By making the assumption that the lengths of these meridians do not vary during deformation of the lens (i.e. that the deformation is surface deformation in which area is conserved, and thus linear deformation in which length is conserved), it isknown that the final edge of the trimmed lens, on each meridian, will be distant from the center of the lens by a length of arc that is equal to the calculated length. Thus, if a new measurement is taken of the arcs such as 10, 11, 12, and 13 on theoutside face 1a of the lens while it is deformed under the effect of a large clamping force that is required to enable it to be machined, and as shown in portion 2B of FIG. 2, it is possible to find a new mathematical representation of these meridians,expressed for example in the form of the equation of a circle or a polynomial (once more of degree four). Then by constraining said equations to values which correspond to the previously calculated lengths of arc, it is possible to find the coordinatesin the frame of reference of the trimming tooling for the points where the grinding wheel is to pass in order to ensure that the final result, once the lens has been released from the compression stresses, is for the edge of the lens to coincide with theabove-mentioned trace 8. This calculated point is referenced 8'' in portion 2B of FIG. 2, thus making it possible to determine the value E by which the control of the grinding wheel needs to be modified compared with the programming that was originallyprepared for the grinding wheel on the assumption that the lens is undeformed and undeformable.
In this context, it should be observed that the above-mentioned programming in fact corresponds to defining a terminal portion of a trajectory between the grinding wheel and the lens caused to rotate A about the axis 4; the other portion (theinitial portion) of this trajectory is the result of approach programming.
The description above relates to feeling two meridians and obtaining a mathematical representation thereof. A correction is thus obtained for each of four points of the outline. However, it should be understood that the outline needs to becorrected over its continuous length. Several methods are then available for obtaining a correction coefficient for each of the points of the outline. A first such method consists in linear interpolation between each of the values E obtained inregister with the meridians that have been traced. This method gives good results when the lens possesses concave and convex faces that are surfaces of revolution about the axis 4.
When the concave face is cylindrical or toroidal, the lens is no longer a body of revolution about the axis passing through its center, and linear interpolation between the four measured points can turn out to be of insufficient accuracy. Undersuch circumstances, in the deformed state shown in portion 2B of FIG. 2, in addition to tracing the meridian arcs, the feeler device 9 is also used to trace the trace 8 on the lens in its second clamping condition, thus making it possible to determine arelationship (non-linear interpolation) for variation in the correction coefficient between the two measured meridians.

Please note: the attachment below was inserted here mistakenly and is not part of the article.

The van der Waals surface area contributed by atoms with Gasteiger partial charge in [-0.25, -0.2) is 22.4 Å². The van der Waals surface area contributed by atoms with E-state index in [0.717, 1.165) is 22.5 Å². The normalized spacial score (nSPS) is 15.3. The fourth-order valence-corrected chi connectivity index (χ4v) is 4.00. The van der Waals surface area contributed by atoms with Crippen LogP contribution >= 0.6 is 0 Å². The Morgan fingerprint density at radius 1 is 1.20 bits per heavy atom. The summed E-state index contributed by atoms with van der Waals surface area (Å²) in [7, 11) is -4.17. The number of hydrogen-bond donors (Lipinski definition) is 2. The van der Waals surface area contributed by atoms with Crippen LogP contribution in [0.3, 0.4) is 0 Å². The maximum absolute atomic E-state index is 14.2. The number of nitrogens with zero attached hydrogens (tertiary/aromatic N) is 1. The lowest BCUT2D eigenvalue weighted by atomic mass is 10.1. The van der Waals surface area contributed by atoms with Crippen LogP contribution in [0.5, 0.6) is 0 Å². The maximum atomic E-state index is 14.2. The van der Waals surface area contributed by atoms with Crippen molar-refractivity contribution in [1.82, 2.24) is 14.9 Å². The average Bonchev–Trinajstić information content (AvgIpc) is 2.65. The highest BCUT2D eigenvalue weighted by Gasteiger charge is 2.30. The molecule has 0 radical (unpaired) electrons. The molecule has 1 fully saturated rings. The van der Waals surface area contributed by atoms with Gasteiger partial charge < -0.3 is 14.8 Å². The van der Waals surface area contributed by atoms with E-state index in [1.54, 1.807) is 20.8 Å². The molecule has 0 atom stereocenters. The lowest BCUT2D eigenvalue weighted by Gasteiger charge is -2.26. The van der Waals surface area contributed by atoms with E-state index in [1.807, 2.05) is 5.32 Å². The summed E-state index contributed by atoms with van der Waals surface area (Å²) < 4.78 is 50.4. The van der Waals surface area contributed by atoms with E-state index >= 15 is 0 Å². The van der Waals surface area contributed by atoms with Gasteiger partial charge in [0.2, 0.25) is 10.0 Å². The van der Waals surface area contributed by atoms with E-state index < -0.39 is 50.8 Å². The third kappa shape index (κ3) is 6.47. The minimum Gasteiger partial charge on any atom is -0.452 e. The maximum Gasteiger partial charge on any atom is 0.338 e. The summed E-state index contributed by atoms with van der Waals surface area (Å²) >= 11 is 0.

A refinement of the method of the invention consists in taking measurements on the lens while it is deformed by strong pressure between the pads 2 and 3, after roughing out the lens. As can be seen in FIG. 1, depending on the outline 8 to beobtained, it may be necessary to remove a large amount of material from the periphery of the lens. For given clamping force, removing this material modifies the way in which the lens is deformed such that measurements taken prior to any grinding, as inportion 2B of FIG. 2, can be different from measurements taken after roughing out the part, and can thus lead to a mathematical representation of the lens that is not representative of the real state of the lens at the end of trimming, thus leading toerroneous correction of the grinding trajectory. Portion 2C of FIG. 2 shows the lens 1 after it has been subjected to roughing out. The second feeling operation on the meridian arcs, for example, is performed on the lens as roughed out in this way,with the drawback that the meridian arcs are no longer very long, particularly outside the final outline, which can lead to reduced accuracy in the mathematical approximation to the shapes. Nevertheless, it has been found that in spite of the lack ofspace enabling sufficiently numerous measurements to be taken to obtain a good mathematical approximation, the final outline that is obtained is much closer to the desired outline than when the feeling operation is performed on the lens while it isdeformed as shown in portion 2B of FIG. 2. In portion 2C of FIG. 2, there can be seen the same references as those used previously for designating elements that are identical.
In portion 2C of FIG. 2, there can be seen the feeler 9 following the theoretical programmed trajectory corresponding to the outline 8 of the rim on the lens in its second clamped position, the measurements being in the frame of reference of thelens. It can be seen that the place where feeling is performed does not correspond to the corrected trajectory, which leads to a positioning error for the grinding wheel along the direction of the axis 4, with this error having the consequence of aportion in relief being incorrectly placed on the edge face of the lens. The mathematical representation of the lens in both clamping states enables a correction Z to be applied to the measurements taken that enable the edge face of the lens to bemachined correctly.